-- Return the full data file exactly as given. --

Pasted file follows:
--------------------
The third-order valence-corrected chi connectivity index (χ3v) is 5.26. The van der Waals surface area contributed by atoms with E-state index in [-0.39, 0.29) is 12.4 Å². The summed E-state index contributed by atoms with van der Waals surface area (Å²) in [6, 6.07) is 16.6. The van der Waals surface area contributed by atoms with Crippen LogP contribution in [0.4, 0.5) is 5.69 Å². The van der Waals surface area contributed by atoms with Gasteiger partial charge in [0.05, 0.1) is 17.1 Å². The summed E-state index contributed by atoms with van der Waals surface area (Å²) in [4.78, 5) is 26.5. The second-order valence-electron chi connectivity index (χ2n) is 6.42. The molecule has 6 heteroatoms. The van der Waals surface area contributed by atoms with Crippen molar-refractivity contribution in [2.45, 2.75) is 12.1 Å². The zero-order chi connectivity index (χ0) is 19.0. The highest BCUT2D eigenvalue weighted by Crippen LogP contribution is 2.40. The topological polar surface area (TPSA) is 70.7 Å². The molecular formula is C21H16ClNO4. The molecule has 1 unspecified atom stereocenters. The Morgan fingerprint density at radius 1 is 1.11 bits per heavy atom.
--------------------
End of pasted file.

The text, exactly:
The third-order valence-corrected chi connectivity index (χ3v) is 5.26. The van der Waals surface area contributed by atoms with E-state index in [-0.39, 0.29) is 12.4 Å². The summed E-state index contributed by atoms with van der Waals surface area (Å²) in [6, 6.07) is 16.6. The van der Waals surface area contributed by atoms with Crippen LogP contribution in [0.4, 0.5) is 5.69 Å². The van der Waals surface area contributed by atoms with Gasteiger partial charge in [0.05, 0.1) is 17.1 Å². The summed E-state index contributed by atoms with van der Waals surface area (Å²) in [4.78, 5) is 26.5. The second-order valence-electron chi connectivity index (χ2n) is 6.42. The molecule has 6 heteroatoms. The van der Waals surface area contributed by atoms with Crippen molar-refractivity contribution in [2.45, 2.75) is 12.1 Å². The zero-order chi connectivity index (χ0) is 19.0. The highest BCUT2D eigenvalue weighted by Crippen LogP contribution is 2.40. The topological polar surface area (TPSA) is 70.7 Å². The molecular formula is C21H16ClNO4. The molecule has 1 unspecified atom stereocenters. The Morgan fingerprint density at radius 1 is 1.11 bits per heavy atom.